Top 5 reasons you should look forward to iOS 8
Each year around the same time, we look to Apple to bring some new features to its mobile platform. Each year, our anticipation for more useful, innovative features on iOS grows immensely.
Maybe we’re just demanding and ungrateful. Or maybe it’s because, even for some strong Apple proponents, the software is beginning to feel a little stale. Last year’s face-lift brought very few helpful changes to the platform; among the most notable were Control Center, folders with no app limitation on the Home screen, and AirDrop. But the brunt of the changes were dramatic visual changes – mostly in color and texture – that didn’t really change the experience all that much.
Now we’re coming off the heels of the iOS 8 announcement at the opening WWDC 2014 keynote wondering why exactly we should be excited for this new version of iOS.
Just a few hours ago, I updated my iPhone 5 and iPad mini to iOS 8 and had to make sure the update had actually taken once it completed. The visual changes are few and far between and, at first glance, you might not even notice what’s changed. (I was offline most the day yesterday and wanted to find some of the changes myself.)
Point being, iOS 8, like the past few updates, is pretty minor with a few helpful features scattered about.
What do you have to look forward to in iOS 8? Should be excited? We’ve narrowed down the list to our five favorite iOS 8 features below!
I’ve been called a lot of obscene things for how much I vehemently hate the iPhone keyboard. From the very first time I used it on the iPhone 4, I felt it was antiquated and janky. Accurate? Sure. But having to press the symbol key every time I want a comma, number, or anything of that sort is annoying.
Not to mention, I’ve been using Swype since the very first betas hit the press, and I’ve tried SwiftKey, Minuum (which I love), the Google Keyboard, and several others. Gesture and predictive input are incredible and irreplaceable.
Fortunately, Apple added the latter in its new iOS keyboard. It’s context aware, so it learns what you’re talking about and how your talk with whomever you may be chatting with at the time. In other words, its suggestions change based on who you’re talking to.
Apple also did something unexpected. It opened up access to third-party keyboards. Chances are very high that we’ll see keyboards like SwiftKey, Swype, and Minuum on iOS, and that makes me incredibly happy.
Actionable notifications and dismissing
Notifications are still a pretty sore point on iOS. There is a pretty strong disconnect between badge icons, banner notifications, and Notification Center. They’re rarely in sync with one another, and nothing about a badge notification tells me to open Notification Center. Without opening Notification Center, you will never know what’s happening in there.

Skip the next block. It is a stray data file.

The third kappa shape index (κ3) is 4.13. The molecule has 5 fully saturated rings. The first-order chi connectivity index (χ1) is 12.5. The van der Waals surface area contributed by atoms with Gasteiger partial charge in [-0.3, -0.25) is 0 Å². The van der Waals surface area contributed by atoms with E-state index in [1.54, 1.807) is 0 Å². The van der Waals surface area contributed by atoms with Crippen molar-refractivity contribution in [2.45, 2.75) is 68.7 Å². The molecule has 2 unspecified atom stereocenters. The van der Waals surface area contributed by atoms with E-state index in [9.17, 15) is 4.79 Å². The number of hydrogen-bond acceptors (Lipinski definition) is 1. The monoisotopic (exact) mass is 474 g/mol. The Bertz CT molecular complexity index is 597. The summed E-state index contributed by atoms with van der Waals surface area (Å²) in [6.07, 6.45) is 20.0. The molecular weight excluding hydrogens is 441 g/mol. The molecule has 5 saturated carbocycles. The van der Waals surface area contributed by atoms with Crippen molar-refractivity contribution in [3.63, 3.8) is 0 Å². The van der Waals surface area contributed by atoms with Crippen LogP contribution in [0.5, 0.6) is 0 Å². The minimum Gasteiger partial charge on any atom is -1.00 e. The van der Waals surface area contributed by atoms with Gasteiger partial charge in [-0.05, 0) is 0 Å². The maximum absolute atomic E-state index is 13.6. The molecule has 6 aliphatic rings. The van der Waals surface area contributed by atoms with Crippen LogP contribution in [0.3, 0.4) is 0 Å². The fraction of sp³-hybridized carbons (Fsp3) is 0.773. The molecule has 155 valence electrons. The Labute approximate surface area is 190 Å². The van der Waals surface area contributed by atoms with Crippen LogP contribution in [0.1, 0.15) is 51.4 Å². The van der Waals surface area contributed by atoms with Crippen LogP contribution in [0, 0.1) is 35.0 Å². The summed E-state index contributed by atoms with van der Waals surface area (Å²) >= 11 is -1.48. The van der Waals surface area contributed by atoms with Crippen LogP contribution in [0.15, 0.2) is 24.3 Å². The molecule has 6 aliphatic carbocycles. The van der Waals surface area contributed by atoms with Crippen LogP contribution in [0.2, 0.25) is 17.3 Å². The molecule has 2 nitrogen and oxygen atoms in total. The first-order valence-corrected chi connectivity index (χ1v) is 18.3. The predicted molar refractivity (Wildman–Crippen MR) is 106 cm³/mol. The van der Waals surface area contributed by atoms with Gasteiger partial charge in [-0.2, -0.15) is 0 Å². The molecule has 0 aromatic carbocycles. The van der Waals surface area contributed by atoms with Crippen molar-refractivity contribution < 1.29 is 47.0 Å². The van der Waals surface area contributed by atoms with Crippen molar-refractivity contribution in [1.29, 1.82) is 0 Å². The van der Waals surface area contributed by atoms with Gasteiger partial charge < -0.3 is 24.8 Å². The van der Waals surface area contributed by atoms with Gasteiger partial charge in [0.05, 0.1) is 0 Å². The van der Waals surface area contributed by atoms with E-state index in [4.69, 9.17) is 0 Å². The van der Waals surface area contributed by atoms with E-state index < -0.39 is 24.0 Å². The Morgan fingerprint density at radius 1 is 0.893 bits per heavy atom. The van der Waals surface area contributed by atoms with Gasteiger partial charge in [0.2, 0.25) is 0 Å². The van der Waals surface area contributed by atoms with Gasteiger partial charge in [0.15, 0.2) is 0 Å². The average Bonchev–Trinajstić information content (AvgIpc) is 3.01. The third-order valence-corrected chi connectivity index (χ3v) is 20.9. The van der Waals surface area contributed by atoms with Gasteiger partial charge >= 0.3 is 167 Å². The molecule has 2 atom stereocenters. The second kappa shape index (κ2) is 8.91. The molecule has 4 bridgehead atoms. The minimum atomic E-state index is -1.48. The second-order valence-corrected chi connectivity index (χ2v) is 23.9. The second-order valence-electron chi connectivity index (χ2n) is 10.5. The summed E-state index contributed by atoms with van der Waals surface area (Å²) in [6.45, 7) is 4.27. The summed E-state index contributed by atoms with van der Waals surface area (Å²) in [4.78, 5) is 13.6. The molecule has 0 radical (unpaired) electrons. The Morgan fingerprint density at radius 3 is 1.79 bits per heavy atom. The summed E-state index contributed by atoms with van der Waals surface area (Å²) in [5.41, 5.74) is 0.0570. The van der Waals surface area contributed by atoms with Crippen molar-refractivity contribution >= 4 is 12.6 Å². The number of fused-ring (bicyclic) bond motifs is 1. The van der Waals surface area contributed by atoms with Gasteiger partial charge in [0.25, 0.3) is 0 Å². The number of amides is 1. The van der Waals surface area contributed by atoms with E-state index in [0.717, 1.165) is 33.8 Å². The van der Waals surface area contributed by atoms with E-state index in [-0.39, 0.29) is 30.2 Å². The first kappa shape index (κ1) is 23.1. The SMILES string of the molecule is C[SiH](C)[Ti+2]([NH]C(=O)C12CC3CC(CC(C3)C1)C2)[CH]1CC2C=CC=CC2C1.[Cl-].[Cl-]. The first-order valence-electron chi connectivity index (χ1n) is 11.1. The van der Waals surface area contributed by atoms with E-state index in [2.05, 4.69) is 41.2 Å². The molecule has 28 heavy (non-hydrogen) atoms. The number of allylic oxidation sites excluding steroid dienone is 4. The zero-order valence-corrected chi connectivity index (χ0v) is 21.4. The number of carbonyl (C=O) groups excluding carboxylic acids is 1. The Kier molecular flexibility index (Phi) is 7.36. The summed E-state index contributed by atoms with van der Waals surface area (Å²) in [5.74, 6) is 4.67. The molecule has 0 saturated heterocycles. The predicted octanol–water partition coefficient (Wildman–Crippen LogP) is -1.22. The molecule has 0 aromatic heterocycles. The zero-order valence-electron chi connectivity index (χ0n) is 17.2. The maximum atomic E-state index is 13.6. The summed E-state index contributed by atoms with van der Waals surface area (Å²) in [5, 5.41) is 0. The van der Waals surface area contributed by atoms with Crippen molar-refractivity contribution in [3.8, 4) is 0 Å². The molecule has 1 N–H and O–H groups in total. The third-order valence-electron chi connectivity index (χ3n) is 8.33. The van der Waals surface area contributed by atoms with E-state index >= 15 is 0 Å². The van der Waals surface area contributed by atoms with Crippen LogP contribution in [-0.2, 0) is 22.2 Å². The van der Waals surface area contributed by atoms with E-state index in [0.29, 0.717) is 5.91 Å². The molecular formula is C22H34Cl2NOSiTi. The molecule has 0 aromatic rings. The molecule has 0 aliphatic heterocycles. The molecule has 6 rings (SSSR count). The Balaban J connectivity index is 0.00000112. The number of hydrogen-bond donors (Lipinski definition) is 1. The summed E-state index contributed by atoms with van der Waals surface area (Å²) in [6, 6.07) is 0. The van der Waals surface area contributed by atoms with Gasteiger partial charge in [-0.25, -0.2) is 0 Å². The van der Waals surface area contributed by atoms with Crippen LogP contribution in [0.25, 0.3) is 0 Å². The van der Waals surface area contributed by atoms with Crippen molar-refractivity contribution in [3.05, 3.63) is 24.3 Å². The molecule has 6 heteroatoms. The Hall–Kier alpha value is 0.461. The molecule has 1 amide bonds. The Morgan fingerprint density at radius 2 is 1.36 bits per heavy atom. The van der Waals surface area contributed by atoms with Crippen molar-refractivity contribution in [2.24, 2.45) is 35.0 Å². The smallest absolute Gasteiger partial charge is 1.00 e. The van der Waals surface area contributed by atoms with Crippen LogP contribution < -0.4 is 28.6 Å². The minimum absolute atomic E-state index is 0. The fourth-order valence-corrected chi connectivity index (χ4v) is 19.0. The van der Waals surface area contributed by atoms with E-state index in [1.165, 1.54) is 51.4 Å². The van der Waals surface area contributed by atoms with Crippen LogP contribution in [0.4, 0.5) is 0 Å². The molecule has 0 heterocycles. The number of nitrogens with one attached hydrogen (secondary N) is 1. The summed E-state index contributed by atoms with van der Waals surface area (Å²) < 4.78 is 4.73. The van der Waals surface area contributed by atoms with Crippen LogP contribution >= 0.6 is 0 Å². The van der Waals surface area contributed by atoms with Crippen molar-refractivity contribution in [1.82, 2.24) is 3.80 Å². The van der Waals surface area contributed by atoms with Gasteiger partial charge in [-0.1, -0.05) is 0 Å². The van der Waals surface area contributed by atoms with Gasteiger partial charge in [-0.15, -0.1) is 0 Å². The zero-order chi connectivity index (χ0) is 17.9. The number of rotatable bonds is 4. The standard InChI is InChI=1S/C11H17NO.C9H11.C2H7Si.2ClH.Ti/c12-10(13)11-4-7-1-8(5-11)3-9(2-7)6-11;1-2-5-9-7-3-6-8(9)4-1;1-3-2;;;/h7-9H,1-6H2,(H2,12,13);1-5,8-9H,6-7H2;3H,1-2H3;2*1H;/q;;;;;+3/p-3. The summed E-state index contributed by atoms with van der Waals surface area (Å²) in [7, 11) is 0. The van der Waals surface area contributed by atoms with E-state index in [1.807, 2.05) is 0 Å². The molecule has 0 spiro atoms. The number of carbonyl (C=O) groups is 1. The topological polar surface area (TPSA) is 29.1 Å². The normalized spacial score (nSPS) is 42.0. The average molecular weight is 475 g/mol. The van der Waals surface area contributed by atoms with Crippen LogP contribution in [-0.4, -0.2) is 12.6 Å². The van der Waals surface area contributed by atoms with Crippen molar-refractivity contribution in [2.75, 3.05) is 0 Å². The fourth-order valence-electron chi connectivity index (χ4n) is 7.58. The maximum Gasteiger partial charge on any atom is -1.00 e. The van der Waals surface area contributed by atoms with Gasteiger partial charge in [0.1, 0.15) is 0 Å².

Unlike the last version of Notification Center, chances are high there’s a lot more interesting stuff going on. Optimized notifications are actionable. You can like Facebook posts straight from Notification Center, reply to SMS and iMessages straight from banner notifications or Notification Center. And no longer is dismissing missed notifications an annoying, tedious chore. Just swipe to the left and tap Dismiss.
Any improvements to Notifications are welcomed, but these in particular are great.
Better app buying experience
I buy a lot of apps. Too many apps, really.
A lot of the time, I’d like to try that calendar app before I slap a fiver down with no chance of a return if it doesn’t suit my needs. Unlike Android, there is no return window. You can email the developer if you’re unsatisfied, but in no way are developers required to return your money if you aren’t satisfied.
Unfortunately, the only information leading up to an app purchase are a few screen shot stills, a written description, and some (typically unhelpful and unreliable) reviews. With iOS 8 comes video previews of applications. It’s still not quite as great as risk-free, money back trials, but seeing apps in action should help me make better app purchase decisions.
Apple has also added the ability to purchase bundles, meaning developers can bundle up some applications that go well together and sell them together (hopefully at a discounted rate).
Speaking of purchases, Apple has now enabled families to all use the same iTunes account. Not only can everyone added to the family account share applications, but since all the connected devices are tied to the same credit card, other users can request the Family Organizer to approve the purchase of an app.
But the benefits of Family Share extend beyond just app sharing. You can have a family photo album, share calendars, and look up the information of family members’ devices, provided you have permission.
This keeps families from buying several copies of the same application and having the same credit card added to three or more accounts.
Some of you may know my biggest complaint with iOS to date: data sharing.
From Android, I can share from practically any application to another app. For example, from inside Chrome, I can share an article straight to Buffer or Pocket. On iOS, I would have to copy the URL of the page, switch to the sharing app of choice, and paste the URL.
In iOS 8, applications can (sort of) talk to one another. Apple stands as a sort of middleman in the transaction of data, but you can send data between applications in iOS 8. So, theoretically, you could share pictures straight from the Photos app to Instagram or a Web page straight from Safari to Pocket (once they’re updated, of course).
This was slightly hinted at in iOS 7 with the “Open in” function, where you could open documents in various applications through the sharing menu, but it didn’t always work as well as it should have. I can’t wait to see this software in action.
Readers, what are you favorite iOS 8 features? Share your thoughts in the comments below!